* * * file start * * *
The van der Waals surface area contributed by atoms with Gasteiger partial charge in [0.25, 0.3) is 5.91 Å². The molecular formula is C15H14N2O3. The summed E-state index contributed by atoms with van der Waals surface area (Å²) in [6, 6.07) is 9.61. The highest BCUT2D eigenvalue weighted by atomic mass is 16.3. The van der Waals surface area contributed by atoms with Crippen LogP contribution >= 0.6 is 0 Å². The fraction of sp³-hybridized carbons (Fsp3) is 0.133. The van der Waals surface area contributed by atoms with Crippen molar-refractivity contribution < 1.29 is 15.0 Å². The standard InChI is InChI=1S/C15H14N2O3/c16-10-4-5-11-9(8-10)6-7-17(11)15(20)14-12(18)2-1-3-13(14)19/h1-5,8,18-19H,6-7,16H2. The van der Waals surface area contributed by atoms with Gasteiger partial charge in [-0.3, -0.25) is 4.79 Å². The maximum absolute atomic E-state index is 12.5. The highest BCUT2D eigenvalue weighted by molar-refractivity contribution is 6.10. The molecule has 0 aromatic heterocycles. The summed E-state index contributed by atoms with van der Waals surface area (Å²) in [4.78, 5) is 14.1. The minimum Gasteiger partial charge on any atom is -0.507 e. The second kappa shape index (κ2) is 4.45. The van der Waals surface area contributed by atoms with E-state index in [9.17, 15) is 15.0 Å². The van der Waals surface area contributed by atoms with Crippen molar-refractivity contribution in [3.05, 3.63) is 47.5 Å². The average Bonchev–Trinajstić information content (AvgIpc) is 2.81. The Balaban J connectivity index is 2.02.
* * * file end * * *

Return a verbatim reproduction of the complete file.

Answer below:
The van der Waals surface area contributed by atoms with Gasteiger partial charge in [0.25, 0.3) is 5.91 Å². The molecular formula is C15H14N2O3. The summed E-state index contributed by atoms with van der Waals surface area (Å²) in [6, 6.07) is 9.61. The highest BCUT2D eigenvalue weighted by atomic mass is 16.3. The van der Waals surface area contributed by atoms with Crippen LogP contribution >= 0.6 is 0 Å². The fraction of sp³-hybridized carbons (Fsp3) is 0.133. The van der Waals surface area contributed by atoms with Crippen molar-refractivity contribution < 1.29 is 15.0 Å². The standard InChI is InChI=1S/C15H14N2O3/c16-10-4-5-11-9(8-10)6-7-17(11)15(20)14-12(18)2-1-3-13(14)19/h1-5,8,18-19H,6-7,16H2. The van der Waals surface area contributed by atoms with Gasteiger partial charge in [-0.3, -0.25) is 4.79 Å². The maximum absolute atomic E-state index is 12.5. The highest BCUT2D eigenvalue weighted by molar-refractivity contribution is 6.10. The molecule has 0 aromatic heterocycles. The summed E-state index contributed by atoms with van der Waals surface area (Å²) in [4.78, 5) is 14.1. The minimum Gasteiger partial charge on any atom is -0.507 e. The second kappa shape index (κ2) is 4.45. The van der Waals surface area contributed by atoms with E-state index in [9.17, 15) is 15.0 Å². The van der Waals surface area contributed by atoms with Crippen molar-refractivity contribution in [3.05, 3.63) is 47.5 Å². The average Bonchev–Trinajstić information content (AvgIpc) is 2.81. The Balaban J connectivity index is 2.02.